• Douglas 13:07 on 2017/10/06 Permalink

      I like the Blue Bonnets idea.

    • Kate 18:23 on 2017/10/06 Permalink

      Yes, and it sounds great, but where are the legal mechanisms? The same issues come into play here that created the sprawl and congestion mentioned in the next post: there are limits to what cities can order developers to do. We worship the free market, and if there’s more profit in building towers of 700-sq-ft condos with one bedroom on the island of Montreal, that’s what will get built, even while we know this kind of construction means more families will flee off-island. Talk alone will not fix this.

    • ant6n 01:02 on 2017/10/07 Permalink

      Zoning and developer rights? I mean, isn’t the reason we don’t have enough multi-family stuff because the city doesn’t really care, as long as something gets built?

      I thought the city owns the Bonnets now, this means they can mandate whatever they want.

  • Kate 07:06 on 2017/10/06 Permalink | Reply  

    Weekend traffic notes: avoid the Mercier bridge; the Deux-Montagnes train line will not be operating; more undoubtedly to come.

     
  • Kate 06:59 on 2017/10/06 Permalink | Reply  

    TVA says the orange line is down Friday morning till 7:30 but doesn’t mention it also went down Thursday evening, long enough for buses to be put on instead. Orange line’s Twitter feed. TVA link plays video.

    CBC radio says it’s still down at 7:30 between Henri-Bourassa and Berri-UQÀM. Emergency buses are running.

    8:00, service is back.

     
    • Yves 12:41 on 2017/10/06 Permalink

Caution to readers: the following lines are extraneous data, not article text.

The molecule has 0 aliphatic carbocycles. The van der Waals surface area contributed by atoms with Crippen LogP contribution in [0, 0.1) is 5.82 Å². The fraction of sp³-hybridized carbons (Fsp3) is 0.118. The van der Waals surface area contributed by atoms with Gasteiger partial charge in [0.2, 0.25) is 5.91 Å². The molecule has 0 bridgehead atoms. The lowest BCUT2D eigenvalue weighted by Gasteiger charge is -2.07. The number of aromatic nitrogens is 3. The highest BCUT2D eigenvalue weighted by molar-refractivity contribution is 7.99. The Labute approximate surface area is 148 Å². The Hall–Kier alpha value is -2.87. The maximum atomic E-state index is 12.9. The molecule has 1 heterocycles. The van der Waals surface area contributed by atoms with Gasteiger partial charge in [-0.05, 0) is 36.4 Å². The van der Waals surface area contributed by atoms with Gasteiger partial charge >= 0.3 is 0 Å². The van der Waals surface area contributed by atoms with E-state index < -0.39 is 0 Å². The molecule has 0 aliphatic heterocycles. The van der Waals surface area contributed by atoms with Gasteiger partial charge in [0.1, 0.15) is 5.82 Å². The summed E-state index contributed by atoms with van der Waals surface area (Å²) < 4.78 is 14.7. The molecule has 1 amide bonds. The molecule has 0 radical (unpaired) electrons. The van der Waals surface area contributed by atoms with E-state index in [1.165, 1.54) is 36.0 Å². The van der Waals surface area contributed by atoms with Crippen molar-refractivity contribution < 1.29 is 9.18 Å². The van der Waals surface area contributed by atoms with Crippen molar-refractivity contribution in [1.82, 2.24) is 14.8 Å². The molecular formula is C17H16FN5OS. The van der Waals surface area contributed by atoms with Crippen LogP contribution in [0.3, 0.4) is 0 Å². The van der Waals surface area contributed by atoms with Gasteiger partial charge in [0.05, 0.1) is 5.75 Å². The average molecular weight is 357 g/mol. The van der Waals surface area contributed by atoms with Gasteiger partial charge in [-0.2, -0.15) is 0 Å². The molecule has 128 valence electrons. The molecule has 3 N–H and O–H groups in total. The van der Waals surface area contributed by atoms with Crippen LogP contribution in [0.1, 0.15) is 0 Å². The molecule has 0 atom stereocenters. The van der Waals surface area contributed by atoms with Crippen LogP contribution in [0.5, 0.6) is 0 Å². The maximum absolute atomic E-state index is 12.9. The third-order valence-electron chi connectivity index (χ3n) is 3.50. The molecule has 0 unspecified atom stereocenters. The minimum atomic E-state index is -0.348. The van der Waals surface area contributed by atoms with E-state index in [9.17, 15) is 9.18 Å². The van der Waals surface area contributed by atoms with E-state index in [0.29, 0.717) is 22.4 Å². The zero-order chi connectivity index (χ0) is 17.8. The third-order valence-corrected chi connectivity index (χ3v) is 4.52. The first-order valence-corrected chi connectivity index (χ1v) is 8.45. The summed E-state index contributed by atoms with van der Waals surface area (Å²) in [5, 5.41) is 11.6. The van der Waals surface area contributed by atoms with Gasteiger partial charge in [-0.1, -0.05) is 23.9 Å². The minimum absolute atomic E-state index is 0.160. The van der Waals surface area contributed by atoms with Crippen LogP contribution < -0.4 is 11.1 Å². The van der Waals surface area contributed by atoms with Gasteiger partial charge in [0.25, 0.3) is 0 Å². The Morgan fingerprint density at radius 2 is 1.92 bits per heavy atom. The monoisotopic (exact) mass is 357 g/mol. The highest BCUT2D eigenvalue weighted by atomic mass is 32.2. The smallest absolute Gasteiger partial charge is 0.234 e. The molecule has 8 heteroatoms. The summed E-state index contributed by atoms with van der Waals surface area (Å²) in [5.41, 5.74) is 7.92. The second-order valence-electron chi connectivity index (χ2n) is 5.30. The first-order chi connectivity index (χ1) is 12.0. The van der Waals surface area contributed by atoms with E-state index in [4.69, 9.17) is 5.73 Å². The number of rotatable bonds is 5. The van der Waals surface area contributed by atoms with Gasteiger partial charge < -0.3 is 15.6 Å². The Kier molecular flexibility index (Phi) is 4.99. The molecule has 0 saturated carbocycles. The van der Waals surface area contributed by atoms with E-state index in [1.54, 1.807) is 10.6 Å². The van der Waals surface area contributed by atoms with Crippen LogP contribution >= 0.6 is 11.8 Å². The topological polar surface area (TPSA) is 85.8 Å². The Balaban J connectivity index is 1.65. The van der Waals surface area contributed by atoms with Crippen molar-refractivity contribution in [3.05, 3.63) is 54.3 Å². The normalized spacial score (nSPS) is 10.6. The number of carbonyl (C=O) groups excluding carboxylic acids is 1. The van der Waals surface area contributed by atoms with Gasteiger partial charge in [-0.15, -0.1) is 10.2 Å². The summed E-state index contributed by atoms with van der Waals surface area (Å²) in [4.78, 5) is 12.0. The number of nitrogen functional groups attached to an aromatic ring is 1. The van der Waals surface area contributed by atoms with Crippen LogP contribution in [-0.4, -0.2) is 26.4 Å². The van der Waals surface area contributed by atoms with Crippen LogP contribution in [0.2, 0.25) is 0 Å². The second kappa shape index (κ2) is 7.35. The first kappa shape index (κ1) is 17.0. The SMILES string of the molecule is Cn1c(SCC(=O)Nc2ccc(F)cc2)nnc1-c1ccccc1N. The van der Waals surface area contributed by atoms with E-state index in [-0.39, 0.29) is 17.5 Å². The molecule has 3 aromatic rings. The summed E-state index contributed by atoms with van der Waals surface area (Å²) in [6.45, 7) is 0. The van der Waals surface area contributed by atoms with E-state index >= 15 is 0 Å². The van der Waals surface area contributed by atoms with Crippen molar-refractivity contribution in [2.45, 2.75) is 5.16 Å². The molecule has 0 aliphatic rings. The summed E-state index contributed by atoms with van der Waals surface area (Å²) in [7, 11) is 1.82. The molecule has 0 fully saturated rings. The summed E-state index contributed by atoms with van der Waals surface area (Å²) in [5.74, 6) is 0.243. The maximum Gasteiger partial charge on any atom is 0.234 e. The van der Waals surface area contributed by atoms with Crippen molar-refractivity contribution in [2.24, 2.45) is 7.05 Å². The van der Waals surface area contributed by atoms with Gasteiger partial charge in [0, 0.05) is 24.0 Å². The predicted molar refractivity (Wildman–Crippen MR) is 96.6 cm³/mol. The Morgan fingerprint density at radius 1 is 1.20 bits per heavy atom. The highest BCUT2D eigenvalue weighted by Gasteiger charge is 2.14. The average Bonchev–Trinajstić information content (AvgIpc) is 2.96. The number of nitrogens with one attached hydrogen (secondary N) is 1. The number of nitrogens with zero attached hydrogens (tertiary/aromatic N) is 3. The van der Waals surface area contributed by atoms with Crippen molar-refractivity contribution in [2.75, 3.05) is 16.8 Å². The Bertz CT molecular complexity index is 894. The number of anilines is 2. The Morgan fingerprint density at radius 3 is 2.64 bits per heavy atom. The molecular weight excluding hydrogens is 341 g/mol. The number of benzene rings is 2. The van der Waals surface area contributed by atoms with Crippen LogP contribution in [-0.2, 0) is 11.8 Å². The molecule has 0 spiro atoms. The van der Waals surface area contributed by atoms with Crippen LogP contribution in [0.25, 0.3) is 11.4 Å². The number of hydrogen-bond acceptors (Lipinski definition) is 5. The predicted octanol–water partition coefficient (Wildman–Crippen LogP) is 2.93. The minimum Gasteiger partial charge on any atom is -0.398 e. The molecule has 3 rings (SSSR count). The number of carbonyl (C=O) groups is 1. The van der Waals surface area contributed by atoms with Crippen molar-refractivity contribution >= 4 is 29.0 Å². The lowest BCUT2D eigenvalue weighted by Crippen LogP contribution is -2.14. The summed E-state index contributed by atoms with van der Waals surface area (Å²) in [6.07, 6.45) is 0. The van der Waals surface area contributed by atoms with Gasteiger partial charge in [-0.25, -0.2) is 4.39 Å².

The problem with saying “the orange line is down” is that we always blame the STM for lack of maintenance or whatever. But the interruption this morning was actually caused by someone jumping in front of the train at the Laurier station. My co worker was waiting at this station when it happened… ouch. A few years ago, I remember reading that, in the fall, there was 1 suicide attempt per day. I don’t know if it is still the case.

    • Kate 14:08 on 2017/10/06 Permalink

      Apparently last night’s outage was a technical breakdown of some kind, so that happens too. It’s a complex system that involves human and mechanical factors all of which are prone to faults of various kinds, and there’s a limit to which these can be reduced.

  • Kate 21:57 on 2017/10/05 Permalink | Reply  

    It’s linked below by Alex L, but I think it’s worth emphasizing this item on how cyclist deaths are reported. Example: the Gazette account of the death of Clément Ouimet on Wednesday: Ouimet was “struck by a car that made a sudden U-turn near the Camillien-Houde Belvedere.”

    The car did not suddenly make a U-turn. The driver did.

    The Gazette story goes on about political promises to make the road safer but nothing is said about dealing with drivers whose delinquency causes injury and death.

     
    • Kevin 23:30 on 2017/10/05 Permalink

      My preferred terminology is to say that drivers strike and kill, not the vehicle.
      I get quite a few complaints about that.

    • Chris 09:48 on 2017/10/06 Permalink

      And the use of the word “accident” is a pet peeve of mine too. One does not “accidentally” make an illegal u turn, and the result is not an “accident”.

    • Blork 11:27 on 2017/10/06 Permalink

      As someone who writes technical information for a living, I’m going to call bullshit on much (but not all) of this.

      Regarding “The car did not suddenly make a U-turn. The driver did.” The car most definitely made the U-turn, even though it was the driver who made the decision and controlled the car.

      When the Costa Concordia cruise ship bottomed-out and capsized off the coast of Italy a few years ago, we didn’t say “the captain of a ship capsized off the coast of Italy,” we said “a cruise ship capsized off the coast of Italy.” Yes, it was the captain’s fault, but it’s the vehicle that capsized, just as it was the vehicle that made the U-turn. (Ditto when a plane crashes; we don’t say “a pilot crashed into the lake” we say “a plane crashed into the lake.”)